fiction, lit fic

Bamboo (flash fiction)

Bamboo (flash fiction)

“Good luck,” Cassie said, as she handed it to him and smiled.  Three bamboo shoots, jade green and verdant, had been twisted together like rope while they were still young and supple, and had grown together like that, planted in a small glazed pot.  A shiny band of gold cellophane was wrapped around them, with the same words Cassie had spoken written in English along with some Chinese characters he could only assume meant the same.  It was a going away present, purchased and given on the occasion of his move to a new city.

He smiled back, and thanked her.

He’d always liked Cassie, but the timing had never worked out.  One or the other of them was always seeing someone else.  Once, there might have been a moment, but his courage had failed him, and the moment had passed.  He still didn’t know what might have happened.  But maybe she liked him too, enough to wish him well in his new life, anyway.

He’d had the plant in the car with him when he drove to his new city, watering it at rest stops and taking it into the hotel room with him so it didn’t freeze overnight.

When he got to his new place, an apartment in a city of houses, he put it in the sunniest window and watered it regularly.   He moved it to a bigger pot with fresh soil.  But the bamboo did not grow.

It was around this time that he met Maureen.

They met at a party, hit it off, exchanged numbers.  They saw each other, then saw each other again.  Soon enough, they saw each other all the time, spending more nights together than apart.

He watered the bamboo less frequently, being so irregularly home.  The edges of the leaves began to yellow, and some of the leaves died, though they clung to the shoots just the same as they always had until he picked them off.  After a few weeks, the pallor of the leaves began to creep backward along the stems.

The more nights he spent at home, the more it seemed the process might be reversed or at least halted.  But then he would stay at Maureen’s for two or sometimes three nights in a row, and he would come home and notice that the khaki-yellow pallor had crept another quarter or half an inch down the stems toward the soil.  He would stay home for a night, and the next morning the leaves would have stretched a few degrees closer to the light, looking less pale and waxy, almost green again in the dawn’s rosy glow.

A few months later, he and Maureen decided to move in together.  Her house was bigger, and felt more like a home, so they decided he would move in with her.  It would cost him his security deposit to break his lease, but they did the math and it worked out.

When he moved in, he brought the bamboo with him, along with the rest of his personal things.  He found a place for it in the kitchen window, where the light was good, among a collection of her plants that he shifted around to make room.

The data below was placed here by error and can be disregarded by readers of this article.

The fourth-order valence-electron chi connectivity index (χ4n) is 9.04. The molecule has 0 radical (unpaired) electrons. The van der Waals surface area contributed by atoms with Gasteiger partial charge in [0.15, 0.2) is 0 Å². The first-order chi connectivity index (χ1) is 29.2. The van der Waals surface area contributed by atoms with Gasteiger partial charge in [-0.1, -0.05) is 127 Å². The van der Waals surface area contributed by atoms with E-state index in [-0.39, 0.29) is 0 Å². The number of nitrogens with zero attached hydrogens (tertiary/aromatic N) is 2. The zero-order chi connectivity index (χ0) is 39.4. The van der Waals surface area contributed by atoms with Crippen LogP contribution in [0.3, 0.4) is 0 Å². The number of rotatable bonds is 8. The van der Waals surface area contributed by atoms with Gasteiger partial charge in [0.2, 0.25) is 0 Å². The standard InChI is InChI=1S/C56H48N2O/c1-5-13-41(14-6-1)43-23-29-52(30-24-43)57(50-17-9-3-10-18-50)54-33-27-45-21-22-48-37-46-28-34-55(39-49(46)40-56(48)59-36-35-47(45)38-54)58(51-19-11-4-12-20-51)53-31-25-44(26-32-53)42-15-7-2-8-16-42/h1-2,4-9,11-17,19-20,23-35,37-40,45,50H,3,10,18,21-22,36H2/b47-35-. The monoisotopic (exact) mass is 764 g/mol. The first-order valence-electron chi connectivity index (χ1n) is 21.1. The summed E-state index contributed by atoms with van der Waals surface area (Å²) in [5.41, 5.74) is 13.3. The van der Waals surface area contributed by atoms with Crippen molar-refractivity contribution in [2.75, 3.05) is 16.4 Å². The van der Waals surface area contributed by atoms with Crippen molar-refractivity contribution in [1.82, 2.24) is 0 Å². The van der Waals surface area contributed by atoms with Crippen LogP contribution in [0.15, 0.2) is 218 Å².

Weeks passed, and then months.  The bamboo failed to thrive, even as he and Maureen twined their lives together and grew happy and comfortable.  The shoots stiffened, the leaves grew waxier and more pale.  The other plants grew into the space around it, the space he had opened up to give it its share of the light.  Still he watered it regularly, along with the others.

Half a year after he had moved in, Maureen turned to him one night as they did the dishes after dinner.

“I’m wondering if we can maybe get rid of that bamboo,” she said.  “It’s not doing too well.”

He thought about it for a moment.

“But it’s my good luck charm,” he said, though that wasn’t exactly what he meant.  He wasn’t sure what he did mean; that was as close as he could come.

She kissed him.

“I think you’re already pretty lucky.  Don’t you?”

He couldn’t disagree.

“Besides,” she said, “it’s been dying since you brought it here.”

He couldn’t disagree with that, either.

She smiled, and kissed him again.

“It’s alright,” she said.  “We can keep it if you want to.”

He kissed her back.

A few days later he was alone in the kitchen while Maureen was at work.  He was cleaning some dishes and he caught sight of the bamboo, there among the others, sickly pale and desiccated though he had watered it not two days ago.  It really did stick out.  All the other plants were thriving.

He didn’t think it was dead yet.  But it was getting there.

He stared at it for a long moment.  Maureen was right.  It had been dying even before he’d brought it here.

He picked it up and carried it out back.

The three twined shoots came out of the pot cleanly and easily.  The soil he’d planted them in came, too, an inverted gumdrop of roots and and potting soil that he held in his right hand.  He peeled the faded cellophane from around the bamboo, the characters and words on it near illegible when he tried to read them.  He wadded it up and threw it in the garbage.

Maureen had a compost bin in a corner of the yard.  After a moment, he placed the bamboo and its gumdrop capsule of soil in it and set the pot out to be washed by the rain, then went back inside and finished washing the dishes.


About Dallas Taylor

Dallas Taylor is the grandson of a rum-runner, a valedictorian, a handyman, and a good Catholic girl. He lives and writes in Seattle, and builds things for a living in his spare time. In 2010, he attended the Clarion Writers’ Workshop.


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